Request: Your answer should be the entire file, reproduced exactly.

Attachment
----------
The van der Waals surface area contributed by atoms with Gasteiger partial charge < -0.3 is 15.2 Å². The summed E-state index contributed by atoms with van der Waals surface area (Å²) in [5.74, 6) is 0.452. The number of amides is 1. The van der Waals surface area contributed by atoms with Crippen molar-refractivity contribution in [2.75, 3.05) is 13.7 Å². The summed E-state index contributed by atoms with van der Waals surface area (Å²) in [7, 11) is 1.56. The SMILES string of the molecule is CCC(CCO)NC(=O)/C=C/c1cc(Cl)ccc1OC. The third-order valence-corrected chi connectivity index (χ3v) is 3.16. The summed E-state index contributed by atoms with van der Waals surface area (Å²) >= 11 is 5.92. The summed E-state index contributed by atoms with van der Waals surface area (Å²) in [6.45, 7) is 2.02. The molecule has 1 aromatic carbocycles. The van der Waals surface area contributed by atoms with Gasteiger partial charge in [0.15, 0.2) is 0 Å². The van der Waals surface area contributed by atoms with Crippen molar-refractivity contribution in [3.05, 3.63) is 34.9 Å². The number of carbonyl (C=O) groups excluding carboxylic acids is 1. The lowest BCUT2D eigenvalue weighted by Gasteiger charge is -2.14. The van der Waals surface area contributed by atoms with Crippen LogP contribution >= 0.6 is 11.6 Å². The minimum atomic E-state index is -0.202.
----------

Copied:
The van der Waals surface area contributed by atoms with Gasteiger partial charge < -0.3 is 15.2 Å². The summed E-state index contributed by atoms with van der Waals surface area (Å²) in [5.74, 6) is 0.452. The number of amides is 1. The van der Waals surface area contributed by atoms with Crippen molar-refractivity contribution in [2.75, 3.05) is 13.7 Å². The summed E-state index contributed by atoms with van der Waals surface area (Å²) in [7, 11) is 1.56. The SMILES string of the molecule is CCC(CCO)NC(=O)/C=C/c1cc(Cl)ccc1OC. The third-order valence-corrected chi connectivity index (χ3v) is 3.16. The summed E-state index contributed by atoms with van der Waals surface area (Å²) >= 11 is 5.92. The summed E-state index contributed by atoms with van der Waals surface area (Å²) in [6.45, 7) is 2.02. The molecule has 1 aromatic carbocycles. The van der Waals surface area contributed by atoms with Gasteiger partial charge in [0.15, 0.2) is 0 Å². The van der Waals surface area contributed by atoms with Crippen molar-refractivity contribution in [3.05, 3.63) is 34.9 Å². The number of carbonyl (C=O) groups excluding carboxylic acids is 1. The lowest BCUT2D eigenvalue weighted by Gasteiger charge is -2.14. The van der Waals surface area contributed by atoms with Crippen LogP contribution >= 0.6 is 11.6 Å². The minimum atomic E-state index is -0.202.